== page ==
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    Australia's deadliest spider, the male Funnel Web in this undated filer is compared in size to a matchbox.

    Venom from Australia’s Deadliest Spider Shows Promise as Stroke Treatment

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    A new study from scientists Down Under has found that the venom from the funnel web spider can protect stroke victims from brain damage.

    A small amount of a peptide molecule present in the venom reduced brain damage in rats by as much as 80 percent. Another trial where they administered the peptide to rats eight hours after the stroke still led to an impressive 65% reduction in brain damage.

    Strokes occur when parts of the brain fail to receive the proper amount of blood, leading to a lack of oxygen. The brain then has to generate energy anaerobically — without the use of oxygen. This is an imperfect method of energy production, and results in a waste product: lactic acid, which is what damages brain cells during a stroke.

    The team at the University of Queensland were studying the funnel web spider venom when they noticed the presence of Hi1A. This peptide blocks the brain's Acid-Sensing Ion Channels (ASIC), which are the channels by which acid reaches the brain cells. The team induced strokes in rats and then administered H1iA to them.

    "The untreated rats performed very badly after stroke. Their neurological and motor performance were terrible," co-author Glenn King with Queensland's Centre for Pain Research told The Guardian. But the impressive reduction in brain damage to the rats that received Hi1A showed the enormous potential of it as a treatment.

    Of course, not every treatment that works on rodents is as effective on humans, and the researchers only tested the effects of Hi1A on rats that suffered ischemic strokes (brought on by a lack of blood flow.) About 85% of strokes are ischemic, with the remainder being hemorrhagic (brought on by blood pooling in the brain) instead.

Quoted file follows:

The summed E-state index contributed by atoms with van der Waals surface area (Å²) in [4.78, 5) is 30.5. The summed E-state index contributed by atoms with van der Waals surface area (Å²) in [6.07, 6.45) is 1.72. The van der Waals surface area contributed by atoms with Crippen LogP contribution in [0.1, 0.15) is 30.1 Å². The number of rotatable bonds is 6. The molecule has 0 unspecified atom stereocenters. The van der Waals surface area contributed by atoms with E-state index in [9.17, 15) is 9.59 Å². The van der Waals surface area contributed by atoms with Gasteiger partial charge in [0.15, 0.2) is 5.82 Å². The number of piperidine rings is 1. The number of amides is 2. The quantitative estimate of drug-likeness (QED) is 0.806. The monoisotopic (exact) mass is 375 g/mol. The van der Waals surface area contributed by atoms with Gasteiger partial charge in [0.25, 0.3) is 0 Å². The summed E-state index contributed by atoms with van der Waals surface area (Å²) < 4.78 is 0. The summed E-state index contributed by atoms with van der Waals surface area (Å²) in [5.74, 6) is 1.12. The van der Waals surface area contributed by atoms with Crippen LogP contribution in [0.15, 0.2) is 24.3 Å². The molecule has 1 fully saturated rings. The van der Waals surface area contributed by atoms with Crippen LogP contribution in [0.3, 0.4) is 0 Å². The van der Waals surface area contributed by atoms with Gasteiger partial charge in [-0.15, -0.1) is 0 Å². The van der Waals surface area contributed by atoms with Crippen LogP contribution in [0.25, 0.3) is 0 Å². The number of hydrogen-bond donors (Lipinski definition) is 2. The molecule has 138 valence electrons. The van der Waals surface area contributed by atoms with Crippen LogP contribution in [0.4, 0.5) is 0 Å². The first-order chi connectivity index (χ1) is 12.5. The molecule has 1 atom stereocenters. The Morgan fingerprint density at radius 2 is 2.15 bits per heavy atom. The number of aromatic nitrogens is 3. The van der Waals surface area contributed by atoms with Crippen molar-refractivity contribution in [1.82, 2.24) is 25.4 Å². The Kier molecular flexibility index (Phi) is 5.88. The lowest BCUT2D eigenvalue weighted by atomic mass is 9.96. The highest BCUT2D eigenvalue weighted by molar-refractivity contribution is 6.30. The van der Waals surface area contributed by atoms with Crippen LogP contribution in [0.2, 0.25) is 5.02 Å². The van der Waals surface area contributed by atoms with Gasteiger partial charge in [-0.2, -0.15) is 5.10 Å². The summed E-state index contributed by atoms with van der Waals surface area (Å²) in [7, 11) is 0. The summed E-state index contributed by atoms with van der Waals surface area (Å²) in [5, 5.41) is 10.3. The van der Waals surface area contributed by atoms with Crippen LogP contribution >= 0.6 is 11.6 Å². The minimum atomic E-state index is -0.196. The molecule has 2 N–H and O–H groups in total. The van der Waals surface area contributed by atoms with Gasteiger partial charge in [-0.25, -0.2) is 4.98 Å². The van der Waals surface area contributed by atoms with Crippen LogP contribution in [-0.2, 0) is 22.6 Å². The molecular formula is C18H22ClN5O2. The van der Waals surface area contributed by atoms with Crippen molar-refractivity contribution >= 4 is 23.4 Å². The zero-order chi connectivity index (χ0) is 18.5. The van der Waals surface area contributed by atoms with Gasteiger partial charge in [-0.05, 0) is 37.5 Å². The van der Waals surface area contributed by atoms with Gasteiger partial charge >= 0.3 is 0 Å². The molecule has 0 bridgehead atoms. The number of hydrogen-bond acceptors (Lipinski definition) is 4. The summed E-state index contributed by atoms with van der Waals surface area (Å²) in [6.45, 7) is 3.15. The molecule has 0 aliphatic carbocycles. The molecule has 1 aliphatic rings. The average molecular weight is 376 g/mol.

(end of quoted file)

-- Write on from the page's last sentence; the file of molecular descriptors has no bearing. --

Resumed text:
Still, the find is promising and the researchers hope to start human trials of their compound within the next two years. There are presently no medicines that are able to protect the brain during a stroke — the best hospitals can do is remove blood clots that form, which can mitigate the damage done. 

    "The drug could be given in the ambulance to most stroke patients before hospital arrival, maximising the number of neurons that can be saved," said King. "This should diminish the mortality from stroke and provide much better outcomes for those that survive as more brain function will be retained."

    It has "great promise as a future stroke treatment," said King.

    Others are more skeptical about the applications of funnel web spider venom as a stroke treatment. "It's a very interesting and promising study," clinician Craig Anderson with the University of Sydney told the Sydney Morning Herald. "But even if it has application, nothing will be developed for decades."

    "What looks promising in rats can fall away by the wayside," said Anderson, who was not involved in the research.

    Funnel web spiders are one of the world's deadliest species, their bite able to kill a human in 15 minutes. Antivenom has greatly reduced the fatality rates from their bites. The Queensland team undertook "aggressive milking" of their funnel webs to create the stroke compound.

    The World Health Organization reports that 15 million people suffer strokes every year. Over 5 million of those 15 will die while an additional 5 million will suffer permanent disabilities. 

    Several other animal toxins have been found to inhibit ASIC activity. Venom from sea anemones, black mambas, and Trinidad tarantulas have all been studied as ASIC inhibitors in the past.

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    medicine, brain damage, stroke, venom, spider, University of Queensland, Queensland, Australia
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